Leesha Faulkner

LEESHA FAULKNER

In celebrating 150 years since Tupelo’s incorporation, it seems appropriate to discuss how local businesses have endured and helped the city grow.

In the early days of Tupelo’s existence, Main Street offered wagons and horses nothing more than dirt ruts that ran in front of a handful of dry goods, grocers, and other merchants downtown. During winter and spring months, traveling into town from the farm could prove hazardous, especially when the rains came and nothing but muck met those needing to buy supplies for the month. Even churches offered sparse meetings during the rainy season.

Some families had to come as far as 10 to 15 miles, maybe more, outside of Tupelo to get supplies. Considering a horse-drawn wagon with a family could make about 10-15 miles in a day, that left little time for shopping, much less returning home in time. About the only hotels at the time proved expensive for farmers and some of them not so G-rated for families.

So, merchants joined and cleared off a lot on Main Street (just about where the Board of Supervisors Building is today, according to best estimates). The merchants cut and stacked firewood for cooking and warmth of the travelers. They also built outhouses and kept them shoveled out for sanitation. Wagons could come in and park in slots at no cost, shop, spend the night, and take the journey home the next day – rain or shine. Sometimes, during the nasty weather, wagons packed the lot.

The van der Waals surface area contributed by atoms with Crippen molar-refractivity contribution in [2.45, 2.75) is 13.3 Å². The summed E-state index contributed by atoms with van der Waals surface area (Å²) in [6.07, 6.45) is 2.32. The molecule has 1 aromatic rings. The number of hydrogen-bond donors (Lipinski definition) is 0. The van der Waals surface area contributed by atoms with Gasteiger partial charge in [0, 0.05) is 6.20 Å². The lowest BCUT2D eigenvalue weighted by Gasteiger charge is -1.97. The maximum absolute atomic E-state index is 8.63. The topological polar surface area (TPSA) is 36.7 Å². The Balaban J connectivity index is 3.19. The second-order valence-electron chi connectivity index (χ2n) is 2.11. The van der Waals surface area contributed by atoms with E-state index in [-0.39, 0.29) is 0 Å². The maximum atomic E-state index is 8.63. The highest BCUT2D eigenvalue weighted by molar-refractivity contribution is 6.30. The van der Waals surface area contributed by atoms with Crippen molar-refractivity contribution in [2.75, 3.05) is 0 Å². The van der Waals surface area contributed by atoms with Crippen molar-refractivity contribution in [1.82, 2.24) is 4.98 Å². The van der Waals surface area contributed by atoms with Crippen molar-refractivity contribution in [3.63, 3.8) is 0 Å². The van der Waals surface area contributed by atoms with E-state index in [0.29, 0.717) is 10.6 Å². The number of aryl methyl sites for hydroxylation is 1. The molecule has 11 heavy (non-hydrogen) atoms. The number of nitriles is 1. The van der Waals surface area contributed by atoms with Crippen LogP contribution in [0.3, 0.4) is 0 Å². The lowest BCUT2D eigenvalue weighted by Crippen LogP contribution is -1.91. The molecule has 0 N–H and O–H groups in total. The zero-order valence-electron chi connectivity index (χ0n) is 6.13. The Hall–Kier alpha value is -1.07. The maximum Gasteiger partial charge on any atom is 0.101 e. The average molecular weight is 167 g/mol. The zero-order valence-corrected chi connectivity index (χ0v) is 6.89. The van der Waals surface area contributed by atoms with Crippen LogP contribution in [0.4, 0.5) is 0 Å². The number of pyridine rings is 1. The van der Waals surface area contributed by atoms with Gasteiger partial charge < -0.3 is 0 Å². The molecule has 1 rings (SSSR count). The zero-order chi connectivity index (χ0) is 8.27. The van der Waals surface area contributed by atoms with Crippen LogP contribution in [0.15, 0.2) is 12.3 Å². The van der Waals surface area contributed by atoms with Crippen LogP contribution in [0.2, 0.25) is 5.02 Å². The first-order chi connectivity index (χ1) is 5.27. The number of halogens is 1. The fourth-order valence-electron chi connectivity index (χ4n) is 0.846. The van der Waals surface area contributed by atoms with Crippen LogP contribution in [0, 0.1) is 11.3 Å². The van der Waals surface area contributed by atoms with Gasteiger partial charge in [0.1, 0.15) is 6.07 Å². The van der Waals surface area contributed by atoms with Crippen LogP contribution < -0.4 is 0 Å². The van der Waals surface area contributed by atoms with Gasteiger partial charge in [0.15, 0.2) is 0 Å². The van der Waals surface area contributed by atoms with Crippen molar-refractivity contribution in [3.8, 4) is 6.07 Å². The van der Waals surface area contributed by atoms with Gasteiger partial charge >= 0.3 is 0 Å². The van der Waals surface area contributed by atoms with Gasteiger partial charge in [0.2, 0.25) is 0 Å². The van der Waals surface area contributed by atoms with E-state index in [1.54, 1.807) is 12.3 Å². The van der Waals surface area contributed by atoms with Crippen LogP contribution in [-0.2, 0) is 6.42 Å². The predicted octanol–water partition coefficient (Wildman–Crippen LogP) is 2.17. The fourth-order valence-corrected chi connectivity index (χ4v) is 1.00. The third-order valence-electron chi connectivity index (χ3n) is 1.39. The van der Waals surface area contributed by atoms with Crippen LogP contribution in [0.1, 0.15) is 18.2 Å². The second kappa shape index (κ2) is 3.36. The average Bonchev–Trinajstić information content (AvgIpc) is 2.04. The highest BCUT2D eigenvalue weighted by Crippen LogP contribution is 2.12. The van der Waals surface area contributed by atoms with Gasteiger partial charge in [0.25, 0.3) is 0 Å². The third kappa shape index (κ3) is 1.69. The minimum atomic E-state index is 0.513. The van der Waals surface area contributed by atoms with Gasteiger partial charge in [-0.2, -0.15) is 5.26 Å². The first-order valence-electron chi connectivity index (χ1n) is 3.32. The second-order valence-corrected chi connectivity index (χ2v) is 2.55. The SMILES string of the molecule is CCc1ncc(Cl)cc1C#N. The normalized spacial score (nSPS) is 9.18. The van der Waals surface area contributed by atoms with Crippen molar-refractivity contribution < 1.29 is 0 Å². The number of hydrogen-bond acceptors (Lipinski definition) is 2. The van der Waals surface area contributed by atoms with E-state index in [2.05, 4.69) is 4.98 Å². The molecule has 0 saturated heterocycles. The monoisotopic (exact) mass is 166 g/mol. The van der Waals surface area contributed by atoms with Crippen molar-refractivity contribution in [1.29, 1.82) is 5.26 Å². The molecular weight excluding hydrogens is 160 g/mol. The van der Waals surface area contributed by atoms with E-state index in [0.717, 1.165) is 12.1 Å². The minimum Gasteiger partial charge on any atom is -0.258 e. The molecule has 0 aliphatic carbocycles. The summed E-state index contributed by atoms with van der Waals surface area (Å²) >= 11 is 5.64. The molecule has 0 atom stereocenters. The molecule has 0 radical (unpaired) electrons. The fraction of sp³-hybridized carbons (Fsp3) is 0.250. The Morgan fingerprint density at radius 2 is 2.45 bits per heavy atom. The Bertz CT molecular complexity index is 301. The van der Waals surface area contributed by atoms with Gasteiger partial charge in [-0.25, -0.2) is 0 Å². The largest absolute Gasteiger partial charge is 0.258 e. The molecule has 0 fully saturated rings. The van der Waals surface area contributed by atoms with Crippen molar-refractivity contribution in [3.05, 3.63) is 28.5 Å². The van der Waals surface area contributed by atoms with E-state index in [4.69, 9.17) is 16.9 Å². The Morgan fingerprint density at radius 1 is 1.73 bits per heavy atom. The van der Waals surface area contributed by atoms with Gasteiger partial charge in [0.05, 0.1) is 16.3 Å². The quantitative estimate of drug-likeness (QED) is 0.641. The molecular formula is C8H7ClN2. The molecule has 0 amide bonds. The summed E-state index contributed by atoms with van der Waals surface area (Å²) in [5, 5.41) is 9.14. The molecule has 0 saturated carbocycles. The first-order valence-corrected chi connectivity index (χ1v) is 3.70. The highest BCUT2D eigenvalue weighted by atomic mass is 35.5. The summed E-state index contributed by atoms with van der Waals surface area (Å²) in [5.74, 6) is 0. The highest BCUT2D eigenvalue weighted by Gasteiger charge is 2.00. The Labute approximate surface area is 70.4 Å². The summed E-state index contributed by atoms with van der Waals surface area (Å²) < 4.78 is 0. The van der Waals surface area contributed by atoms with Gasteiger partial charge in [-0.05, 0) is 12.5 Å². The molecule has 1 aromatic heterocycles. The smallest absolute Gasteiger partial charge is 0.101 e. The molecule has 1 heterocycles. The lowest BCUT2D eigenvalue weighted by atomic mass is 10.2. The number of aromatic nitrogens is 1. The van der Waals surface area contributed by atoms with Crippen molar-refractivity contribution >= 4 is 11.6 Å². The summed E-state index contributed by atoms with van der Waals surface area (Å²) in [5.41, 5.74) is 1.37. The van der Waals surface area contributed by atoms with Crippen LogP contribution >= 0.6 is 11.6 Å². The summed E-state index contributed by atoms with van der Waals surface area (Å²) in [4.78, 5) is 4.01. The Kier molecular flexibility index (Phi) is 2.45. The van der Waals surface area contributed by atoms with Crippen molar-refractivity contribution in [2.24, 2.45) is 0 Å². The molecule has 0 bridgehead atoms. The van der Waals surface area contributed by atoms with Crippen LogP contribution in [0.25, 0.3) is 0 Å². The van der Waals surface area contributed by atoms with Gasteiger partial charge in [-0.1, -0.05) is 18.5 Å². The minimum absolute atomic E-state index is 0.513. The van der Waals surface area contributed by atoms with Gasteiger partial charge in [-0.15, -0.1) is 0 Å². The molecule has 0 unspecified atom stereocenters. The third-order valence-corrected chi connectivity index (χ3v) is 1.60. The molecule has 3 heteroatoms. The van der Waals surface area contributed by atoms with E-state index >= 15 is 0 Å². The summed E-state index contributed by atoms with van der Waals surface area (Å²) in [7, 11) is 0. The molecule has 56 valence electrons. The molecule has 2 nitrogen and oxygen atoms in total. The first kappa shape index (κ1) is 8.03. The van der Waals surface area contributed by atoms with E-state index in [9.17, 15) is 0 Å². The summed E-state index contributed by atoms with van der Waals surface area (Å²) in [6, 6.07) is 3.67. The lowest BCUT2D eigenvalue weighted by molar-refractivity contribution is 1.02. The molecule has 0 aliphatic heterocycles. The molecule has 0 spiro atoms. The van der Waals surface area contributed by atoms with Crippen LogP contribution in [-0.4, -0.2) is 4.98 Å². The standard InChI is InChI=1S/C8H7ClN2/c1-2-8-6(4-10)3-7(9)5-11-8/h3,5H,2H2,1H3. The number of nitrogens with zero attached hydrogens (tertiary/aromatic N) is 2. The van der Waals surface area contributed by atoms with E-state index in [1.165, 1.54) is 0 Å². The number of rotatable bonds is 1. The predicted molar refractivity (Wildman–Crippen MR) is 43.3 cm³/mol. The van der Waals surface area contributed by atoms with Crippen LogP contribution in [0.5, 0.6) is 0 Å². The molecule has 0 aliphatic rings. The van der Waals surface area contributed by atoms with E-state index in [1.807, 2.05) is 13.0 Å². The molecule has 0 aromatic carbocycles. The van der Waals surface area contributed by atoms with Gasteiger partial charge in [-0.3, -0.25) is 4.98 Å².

The late Jack Reed pointed out that Tupelo’s ability to lead the state in so many ways rested on the shoulders of the city’s business community. See, there is no blue blood history here, really – not like the Mississippi Delta planter class or old money, like south in Columbus. Tupelo’s bankers and local businesses have made the city a shining star in the state – and the object of a good bit of envy.

Most of the older local businesses have their roots in the dirt surrounding Tupelo. Take, for instance, Reed’s. A farmer and his father, a physician, opened a little grocery in Itawamba County near Tilden. JJ Rogers, who had a warehouse in Tupelo, saw the potential in the store and invited the Reeds (Jack Sr.’s father and grandfather) to open up a grocery in Tupelo near the JJ Rogers & Son Warehouse. The Reeds did.

In 1907 the grocery became a dry goods store. The family business we know as Reed’s began and developed and is a cornerstone of our city today.

And this has happened repeatedly here in Tupelo. Even today, local businesses are working to withstand the onslaught of restrictions to keep people safe. Some of them are closed for the time being. Others are open and they are serving food or coffee or filling prescriptions or bagging groceries and delivering – a modern version of what those early Tupelo merchants did.

And these folks today, in the 21st century, aren’t blue bloods. They aren’t planter class. They are visionaries who had a dream of owning a café or coffeeshop or boutique or pharmacy and made it happen by taking risks. We, the rest of us, owe it to them to support them in these days of uncertainty. Because this is Tupelo. This is our story.

LEESHA FAULKNER is curator of the Oren Dunn City Museum. You may reach her at leesha.faulkner@tupeloms.gov.

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